So… this anthology earned its title. Big thumbs up from this girl. Once again, Violet Blue has curated the strongest stories in the genre for a collection that is smart, varied, and steamy as fuck. I’ll comment on my favorites to give you a taste, but at the end of the day you need to just trust my multiple orgasms and buy the book.
Valerie Alexander opens the collection with “The Ghostwriter,” a rough and unhesitating BDSM story that knocked me out cold. It hits all the buttons that Fifty Shades aimed for and missed—the leading man (and CEO) is brutal, powerful, and equally matched by his would-be sub and ghostwriter. “The Ghostwriter” isn’t afraid to get real when it comes to degradation, humiliation, and head games—subjects which are triggering for me when done wrong but so, so deliciously hot when an author gets it right. This story made me uncomfortable in the best way. Continue reading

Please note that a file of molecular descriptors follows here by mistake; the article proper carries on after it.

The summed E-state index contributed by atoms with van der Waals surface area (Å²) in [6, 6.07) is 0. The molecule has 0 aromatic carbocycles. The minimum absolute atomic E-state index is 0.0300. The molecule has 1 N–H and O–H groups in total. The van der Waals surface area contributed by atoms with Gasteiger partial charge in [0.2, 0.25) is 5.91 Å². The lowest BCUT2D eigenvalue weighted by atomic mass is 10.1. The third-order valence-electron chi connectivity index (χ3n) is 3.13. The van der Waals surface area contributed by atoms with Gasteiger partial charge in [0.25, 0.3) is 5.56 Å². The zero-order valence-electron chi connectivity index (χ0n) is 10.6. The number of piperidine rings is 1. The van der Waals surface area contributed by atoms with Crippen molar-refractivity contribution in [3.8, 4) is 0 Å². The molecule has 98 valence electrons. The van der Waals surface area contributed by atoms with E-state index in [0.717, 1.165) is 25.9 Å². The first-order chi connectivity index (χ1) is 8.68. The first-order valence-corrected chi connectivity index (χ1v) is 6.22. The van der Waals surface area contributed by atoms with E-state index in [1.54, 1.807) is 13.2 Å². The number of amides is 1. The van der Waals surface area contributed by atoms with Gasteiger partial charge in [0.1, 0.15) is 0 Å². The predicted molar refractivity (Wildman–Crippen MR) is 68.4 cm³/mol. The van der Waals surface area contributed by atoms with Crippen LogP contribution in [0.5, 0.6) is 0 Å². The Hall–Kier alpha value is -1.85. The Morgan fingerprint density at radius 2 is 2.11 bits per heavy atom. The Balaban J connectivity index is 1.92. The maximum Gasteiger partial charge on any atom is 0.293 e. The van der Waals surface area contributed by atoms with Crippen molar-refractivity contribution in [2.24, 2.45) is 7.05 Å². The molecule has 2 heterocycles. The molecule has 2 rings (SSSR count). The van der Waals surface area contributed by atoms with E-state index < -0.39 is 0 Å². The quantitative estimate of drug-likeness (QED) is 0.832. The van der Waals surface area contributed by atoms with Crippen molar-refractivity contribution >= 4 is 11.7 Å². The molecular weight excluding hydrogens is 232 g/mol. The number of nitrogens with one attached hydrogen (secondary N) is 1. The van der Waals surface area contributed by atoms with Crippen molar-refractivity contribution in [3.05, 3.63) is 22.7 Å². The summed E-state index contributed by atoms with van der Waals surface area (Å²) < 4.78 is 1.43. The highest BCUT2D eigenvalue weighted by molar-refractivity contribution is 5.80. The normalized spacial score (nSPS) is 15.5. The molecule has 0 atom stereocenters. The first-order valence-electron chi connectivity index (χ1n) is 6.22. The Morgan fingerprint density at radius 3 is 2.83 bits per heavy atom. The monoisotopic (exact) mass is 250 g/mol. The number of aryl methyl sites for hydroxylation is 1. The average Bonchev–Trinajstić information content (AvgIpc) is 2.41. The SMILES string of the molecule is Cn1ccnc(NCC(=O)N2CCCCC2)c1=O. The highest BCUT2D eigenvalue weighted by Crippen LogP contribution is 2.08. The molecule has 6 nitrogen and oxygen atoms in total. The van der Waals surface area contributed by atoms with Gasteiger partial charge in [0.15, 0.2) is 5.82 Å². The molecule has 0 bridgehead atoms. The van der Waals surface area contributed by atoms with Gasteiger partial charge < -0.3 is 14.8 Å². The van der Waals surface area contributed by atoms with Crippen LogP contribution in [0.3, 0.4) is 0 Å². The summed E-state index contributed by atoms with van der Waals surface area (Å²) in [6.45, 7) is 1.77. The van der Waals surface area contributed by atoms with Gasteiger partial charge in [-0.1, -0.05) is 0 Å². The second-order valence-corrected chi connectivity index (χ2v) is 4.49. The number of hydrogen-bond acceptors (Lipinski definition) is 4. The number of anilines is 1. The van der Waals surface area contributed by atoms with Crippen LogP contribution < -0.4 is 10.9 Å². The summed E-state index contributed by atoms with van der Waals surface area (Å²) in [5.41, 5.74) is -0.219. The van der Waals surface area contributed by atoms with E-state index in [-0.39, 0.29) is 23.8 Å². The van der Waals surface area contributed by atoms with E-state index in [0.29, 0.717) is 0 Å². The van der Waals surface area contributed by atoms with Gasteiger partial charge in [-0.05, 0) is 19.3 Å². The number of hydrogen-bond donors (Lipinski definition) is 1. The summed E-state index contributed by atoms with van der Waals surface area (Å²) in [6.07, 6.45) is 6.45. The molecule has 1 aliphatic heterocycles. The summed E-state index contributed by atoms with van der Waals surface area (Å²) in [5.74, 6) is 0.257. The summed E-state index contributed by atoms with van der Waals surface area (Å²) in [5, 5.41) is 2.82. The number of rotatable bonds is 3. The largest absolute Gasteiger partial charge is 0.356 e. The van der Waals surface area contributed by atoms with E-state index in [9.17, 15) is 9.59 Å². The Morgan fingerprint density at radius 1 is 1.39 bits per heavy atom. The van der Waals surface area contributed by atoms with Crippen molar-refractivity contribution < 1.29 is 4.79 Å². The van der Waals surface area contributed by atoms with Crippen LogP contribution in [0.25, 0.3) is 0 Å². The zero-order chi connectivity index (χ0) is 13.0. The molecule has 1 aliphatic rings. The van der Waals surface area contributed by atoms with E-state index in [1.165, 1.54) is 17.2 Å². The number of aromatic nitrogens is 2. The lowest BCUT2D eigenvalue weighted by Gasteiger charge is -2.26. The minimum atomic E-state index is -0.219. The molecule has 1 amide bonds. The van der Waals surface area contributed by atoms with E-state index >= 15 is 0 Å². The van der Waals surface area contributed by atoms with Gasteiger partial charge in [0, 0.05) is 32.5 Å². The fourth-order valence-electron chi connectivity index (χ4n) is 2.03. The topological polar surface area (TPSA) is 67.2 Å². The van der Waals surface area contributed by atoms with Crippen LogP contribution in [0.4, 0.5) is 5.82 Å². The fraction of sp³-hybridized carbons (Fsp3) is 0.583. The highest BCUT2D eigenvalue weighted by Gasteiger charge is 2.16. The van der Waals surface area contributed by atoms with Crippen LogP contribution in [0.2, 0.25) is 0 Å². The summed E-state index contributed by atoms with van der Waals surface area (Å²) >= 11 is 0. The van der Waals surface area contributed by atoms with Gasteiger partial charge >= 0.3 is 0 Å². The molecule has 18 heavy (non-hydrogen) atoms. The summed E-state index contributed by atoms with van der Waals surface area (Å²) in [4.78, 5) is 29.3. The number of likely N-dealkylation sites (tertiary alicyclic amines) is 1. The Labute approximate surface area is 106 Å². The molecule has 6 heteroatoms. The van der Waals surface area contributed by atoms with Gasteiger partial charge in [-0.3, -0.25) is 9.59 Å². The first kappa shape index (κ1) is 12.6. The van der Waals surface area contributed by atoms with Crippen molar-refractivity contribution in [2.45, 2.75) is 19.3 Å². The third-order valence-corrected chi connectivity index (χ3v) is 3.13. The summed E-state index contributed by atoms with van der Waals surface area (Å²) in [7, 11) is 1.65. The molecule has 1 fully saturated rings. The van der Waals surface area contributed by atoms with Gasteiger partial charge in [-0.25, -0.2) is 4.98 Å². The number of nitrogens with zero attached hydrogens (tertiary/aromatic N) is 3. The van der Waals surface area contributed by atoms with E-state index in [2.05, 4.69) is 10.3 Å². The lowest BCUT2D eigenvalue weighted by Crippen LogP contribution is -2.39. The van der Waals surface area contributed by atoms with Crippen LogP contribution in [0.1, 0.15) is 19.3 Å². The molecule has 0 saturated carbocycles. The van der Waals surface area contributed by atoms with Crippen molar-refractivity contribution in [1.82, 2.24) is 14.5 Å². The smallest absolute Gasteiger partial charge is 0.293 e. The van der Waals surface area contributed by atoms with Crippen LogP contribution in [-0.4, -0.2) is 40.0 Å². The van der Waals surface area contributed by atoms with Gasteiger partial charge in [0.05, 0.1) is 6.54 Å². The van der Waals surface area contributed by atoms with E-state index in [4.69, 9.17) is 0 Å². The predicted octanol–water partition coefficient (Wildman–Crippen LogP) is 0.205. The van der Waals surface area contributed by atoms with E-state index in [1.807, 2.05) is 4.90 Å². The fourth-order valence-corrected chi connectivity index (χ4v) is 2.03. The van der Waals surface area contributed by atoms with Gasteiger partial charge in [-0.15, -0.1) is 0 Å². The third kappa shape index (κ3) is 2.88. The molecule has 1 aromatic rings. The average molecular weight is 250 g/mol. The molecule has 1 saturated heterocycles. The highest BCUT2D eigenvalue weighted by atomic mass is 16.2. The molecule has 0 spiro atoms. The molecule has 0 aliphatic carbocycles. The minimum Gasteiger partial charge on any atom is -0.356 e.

The academics and radical feminists are not coming for your erotica.
When Fifty Shades of Grey hit the scene, the sex-positive community had an intense conversation about what makes erotica smart, socially conscious, and well-written. There was a push to promote books that depicted BDSM responsibly and to talk about the line between fantasy and education. As a baby erotica writer when E.L. James’s series came out, I found these critiques so, so exciting. They showed me that there was a space for analysis of smut that recognized its validity while still engaging with its flaws.